The notoriously volatile weedkiller dicamba was blamed for 3,500 incidents of "off-target" damage this year, including to more than 1 million acres of soybeans, said the EPA on Tuesday. The regulator said it was reviewing whether dicamba "can be used in a manner that does not pose unreasonable risks" and said it would help states that wish to restrict use of the herbicide.
The Trump administration approved the use of the weedkiller dicamba on genetically engineered cotton and soybeans for the next five years, saying new safeguards would tame a notoriously volatile herbicide blamed for damaging millions of acres of neighboring lands. Farm groups cheered the continued access to a "critically important weed control tool" and the Center for Food Safety, a skeptic of industrial agriculture, said it "will most certainly challenge these unlawful approvals."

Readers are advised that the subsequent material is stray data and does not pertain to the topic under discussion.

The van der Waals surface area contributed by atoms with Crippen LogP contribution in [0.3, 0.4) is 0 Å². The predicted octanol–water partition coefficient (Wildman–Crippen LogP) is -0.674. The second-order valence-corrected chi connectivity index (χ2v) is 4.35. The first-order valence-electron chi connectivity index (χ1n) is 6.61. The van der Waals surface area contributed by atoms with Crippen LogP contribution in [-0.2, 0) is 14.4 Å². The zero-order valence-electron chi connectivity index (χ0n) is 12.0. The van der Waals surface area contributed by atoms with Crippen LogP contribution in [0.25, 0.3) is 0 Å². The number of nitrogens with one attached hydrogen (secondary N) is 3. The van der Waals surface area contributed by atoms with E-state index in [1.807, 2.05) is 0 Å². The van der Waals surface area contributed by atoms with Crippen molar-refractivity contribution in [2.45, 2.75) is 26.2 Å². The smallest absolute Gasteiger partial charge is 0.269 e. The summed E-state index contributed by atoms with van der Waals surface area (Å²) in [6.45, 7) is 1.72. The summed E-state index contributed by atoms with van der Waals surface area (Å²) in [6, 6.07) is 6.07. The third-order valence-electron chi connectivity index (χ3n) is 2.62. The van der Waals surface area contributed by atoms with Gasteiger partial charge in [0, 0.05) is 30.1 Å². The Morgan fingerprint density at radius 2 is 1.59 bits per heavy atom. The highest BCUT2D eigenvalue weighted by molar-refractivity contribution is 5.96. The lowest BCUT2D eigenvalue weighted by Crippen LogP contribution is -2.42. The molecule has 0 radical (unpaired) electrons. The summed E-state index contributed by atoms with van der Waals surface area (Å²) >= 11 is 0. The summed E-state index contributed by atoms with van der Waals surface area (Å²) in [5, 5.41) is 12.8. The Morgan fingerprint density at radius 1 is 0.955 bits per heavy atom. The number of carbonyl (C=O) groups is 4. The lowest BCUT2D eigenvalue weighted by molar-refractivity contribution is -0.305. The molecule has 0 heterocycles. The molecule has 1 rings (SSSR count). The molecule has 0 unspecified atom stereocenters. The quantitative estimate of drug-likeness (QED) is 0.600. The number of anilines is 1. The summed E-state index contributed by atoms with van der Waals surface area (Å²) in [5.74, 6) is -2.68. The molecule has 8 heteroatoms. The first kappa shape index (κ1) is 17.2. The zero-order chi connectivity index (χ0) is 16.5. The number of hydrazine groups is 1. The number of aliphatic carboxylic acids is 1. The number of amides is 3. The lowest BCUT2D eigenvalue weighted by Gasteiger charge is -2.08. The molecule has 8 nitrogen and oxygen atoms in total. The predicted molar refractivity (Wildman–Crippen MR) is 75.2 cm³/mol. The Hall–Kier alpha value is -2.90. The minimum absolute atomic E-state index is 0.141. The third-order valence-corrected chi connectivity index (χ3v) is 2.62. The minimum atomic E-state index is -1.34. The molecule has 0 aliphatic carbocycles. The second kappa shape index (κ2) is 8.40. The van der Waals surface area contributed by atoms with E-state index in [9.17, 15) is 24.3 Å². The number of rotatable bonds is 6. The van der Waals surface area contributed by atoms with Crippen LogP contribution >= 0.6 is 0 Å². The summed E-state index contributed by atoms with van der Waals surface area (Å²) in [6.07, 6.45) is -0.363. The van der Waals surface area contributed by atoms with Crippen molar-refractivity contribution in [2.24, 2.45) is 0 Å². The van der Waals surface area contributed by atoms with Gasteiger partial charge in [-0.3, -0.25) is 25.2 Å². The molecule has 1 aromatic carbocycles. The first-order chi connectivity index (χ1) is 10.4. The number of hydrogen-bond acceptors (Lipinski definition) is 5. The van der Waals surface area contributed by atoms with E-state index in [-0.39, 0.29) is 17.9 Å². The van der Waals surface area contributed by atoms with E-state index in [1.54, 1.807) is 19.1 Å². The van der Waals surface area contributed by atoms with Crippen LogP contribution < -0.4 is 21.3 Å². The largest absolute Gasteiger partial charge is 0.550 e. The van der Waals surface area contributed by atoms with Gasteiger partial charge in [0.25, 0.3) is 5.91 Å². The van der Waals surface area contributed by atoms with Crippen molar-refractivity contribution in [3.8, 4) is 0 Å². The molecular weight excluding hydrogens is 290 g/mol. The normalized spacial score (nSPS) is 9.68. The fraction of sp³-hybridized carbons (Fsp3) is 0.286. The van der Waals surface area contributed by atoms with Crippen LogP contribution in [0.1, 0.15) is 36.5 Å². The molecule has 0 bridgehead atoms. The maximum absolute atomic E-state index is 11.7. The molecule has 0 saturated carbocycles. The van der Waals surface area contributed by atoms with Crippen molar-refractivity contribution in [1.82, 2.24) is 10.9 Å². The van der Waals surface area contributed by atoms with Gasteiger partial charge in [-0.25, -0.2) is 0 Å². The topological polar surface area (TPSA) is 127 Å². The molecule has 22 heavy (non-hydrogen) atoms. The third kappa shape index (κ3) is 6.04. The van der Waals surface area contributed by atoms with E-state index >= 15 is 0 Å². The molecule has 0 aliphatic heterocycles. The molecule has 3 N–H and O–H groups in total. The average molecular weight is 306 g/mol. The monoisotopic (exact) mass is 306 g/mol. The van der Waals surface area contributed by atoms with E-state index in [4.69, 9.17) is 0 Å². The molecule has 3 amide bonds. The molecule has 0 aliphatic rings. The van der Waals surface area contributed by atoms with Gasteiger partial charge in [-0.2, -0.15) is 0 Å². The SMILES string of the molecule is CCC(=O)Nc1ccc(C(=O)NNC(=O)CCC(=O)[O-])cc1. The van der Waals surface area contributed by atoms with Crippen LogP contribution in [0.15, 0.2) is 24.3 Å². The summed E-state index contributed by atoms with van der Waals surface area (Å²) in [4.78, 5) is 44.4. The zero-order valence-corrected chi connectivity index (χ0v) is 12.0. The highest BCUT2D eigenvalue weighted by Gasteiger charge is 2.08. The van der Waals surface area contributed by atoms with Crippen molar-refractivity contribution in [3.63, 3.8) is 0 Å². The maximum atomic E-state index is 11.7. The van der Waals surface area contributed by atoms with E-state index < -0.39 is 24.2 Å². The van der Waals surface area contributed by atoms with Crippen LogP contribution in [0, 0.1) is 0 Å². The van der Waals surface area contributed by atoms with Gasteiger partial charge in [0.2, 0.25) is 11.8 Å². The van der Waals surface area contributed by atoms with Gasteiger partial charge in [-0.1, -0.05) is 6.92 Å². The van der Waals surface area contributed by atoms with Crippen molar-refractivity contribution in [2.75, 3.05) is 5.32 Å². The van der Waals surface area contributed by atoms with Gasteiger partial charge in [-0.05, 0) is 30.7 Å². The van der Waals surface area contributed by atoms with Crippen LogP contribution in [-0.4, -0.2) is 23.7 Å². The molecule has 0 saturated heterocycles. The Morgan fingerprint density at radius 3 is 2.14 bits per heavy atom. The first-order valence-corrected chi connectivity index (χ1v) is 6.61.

The herbicide dicamba is too risky to use on row crops such as soybeans and cotton until independent research shows it won't evaporate and harm nearby crops and plants, said a report from three conservation and environmental groups on Wednesday. Dicamba is blamed for "off-target" damage on millions of acres of property, and the EPA is considering possible rules for its use on crops in the future.
The victors in a lawsuit against the weedkiller dicamba asked the 9th Circuit U.S. Court of Appeals to overturn an EPA decision that would let farmers use the herbicide until July 31. "Emergency relief is required to prevent off-field drift harms that will occur on millions of acres should spraying continue," said the coalition of farm and environmental groups in an emergency petition.